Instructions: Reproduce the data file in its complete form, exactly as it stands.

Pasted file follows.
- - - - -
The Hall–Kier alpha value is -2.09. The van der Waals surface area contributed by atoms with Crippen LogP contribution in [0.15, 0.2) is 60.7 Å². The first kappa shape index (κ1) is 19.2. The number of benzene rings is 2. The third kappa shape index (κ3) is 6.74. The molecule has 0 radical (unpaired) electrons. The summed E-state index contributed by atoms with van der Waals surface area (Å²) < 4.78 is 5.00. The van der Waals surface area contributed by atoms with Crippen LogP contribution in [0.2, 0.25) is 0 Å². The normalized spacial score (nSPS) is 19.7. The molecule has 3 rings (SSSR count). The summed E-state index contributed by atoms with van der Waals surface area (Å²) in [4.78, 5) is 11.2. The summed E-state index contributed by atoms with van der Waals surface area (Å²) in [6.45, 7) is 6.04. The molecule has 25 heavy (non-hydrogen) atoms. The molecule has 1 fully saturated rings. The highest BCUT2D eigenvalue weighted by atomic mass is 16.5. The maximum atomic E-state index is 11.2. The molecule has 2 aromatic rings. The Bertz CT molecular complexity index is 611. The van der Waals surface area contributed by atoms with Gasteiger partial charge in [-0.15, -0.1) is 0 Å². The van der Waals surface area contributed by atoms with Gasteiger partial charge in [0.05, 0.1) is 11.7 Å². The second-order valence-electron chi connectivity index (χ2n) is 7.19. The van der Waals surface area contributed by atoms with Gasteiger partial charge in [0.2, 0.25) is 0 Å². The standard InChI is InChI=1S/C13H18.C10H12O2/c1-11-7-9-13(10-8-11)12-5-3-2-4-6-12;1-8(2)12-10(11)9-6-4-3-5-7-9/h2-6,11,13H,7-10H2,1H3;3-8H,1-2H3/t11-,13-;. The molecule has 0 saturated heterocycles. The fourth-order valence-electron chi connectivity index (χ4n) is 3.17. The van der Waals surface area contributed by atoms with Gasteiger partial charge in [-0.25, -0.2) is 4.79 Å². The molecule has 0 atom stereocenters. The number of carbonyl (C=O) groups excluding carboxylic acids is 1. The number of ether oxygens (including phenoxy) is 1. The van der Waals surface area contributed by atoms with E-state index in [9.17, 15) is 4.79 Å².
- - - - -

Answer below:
The Hall–Kier alpha value is -2.09. The van der Waals surface area contributed by atoms with Crippen LogP contribution in [0.15, 0.2) is 60.7 Å². The first kappa shape index (κ1) is 19.2. The number of benzene rings is 2. The third kappa shape index (κ3) is 6.74. The molecule has 0 radical (unpaired) electrons. The summed E-state index contributed by atoms with van der Waals surface area (Å²) < 4.78 is 5.00. The van der Waals surface area contributed by atoms with Crippen LogP contribution in [0.2, 0.25) is 0 Å². The normalized spacial score (nSPS) is 19.7. The molecule has 3 rings (SSSR count). The summed E-state index contributed by atoms with van der Waals surface area (Å²) in [4.78, 5) is 11.2. The summed E-state index contributed by atoms with van der Waals surface area (Å²) in [6.45, 7) is 6.04. The molecule has 25 heavy (non-hydrogen) atoms. The molecule has 1 fully saturated rings. The highest BCUT2D eigenvalue weighted by atomic mass is 16.5. The maximum atomic E-state index is 11.2. The molecule has 2 aromatic rings. The Bertz CT molecular complexity index is 611. The van der Waals surface area contributed by atoms with Gasteiger partial charge in [-0.15, -0.1) is 0 Å². The van der Waals surface area contributed by atoms with Gasteiger partial charge in [0.05, 0.1) is 11.7 Å². The second-order valence-electron chi connectivity index (χ2n) is 7.19. The van der Waals surface area contributed by atoms with Gasteiger partial charge in [0.2, 0.25) is 0 Å². The standard InChI is InChI=1S/C13H18.C10H12O2/c1-11-7-9-13(10-8-11)12-5-3-2-4-6-12;1-8(2)12-10(11)9-6-4-3-5-7-9/h2-6,11,13H,7-10H2,1H3;3-8H,1-2H3/t11-,13-;. The molecule has 0 saturated heterocycles. The fourth-order valence-electron chi connectivity index (χ4n) is 3.17. The van der Waals surface area contributed by atoms with Gasteiger partial charge in [-0.25, -0.2) is 4.79 Å². The molecule has 0 atom stereocenters. The number of carbonyl (C=O) groups excluding carboxylic acids is 1. The number of ether oxygens (including phenoxy) is 1. The van der Waals surface area contributed by atoms with E-state index in [9.17, 15) is 4.79 Å².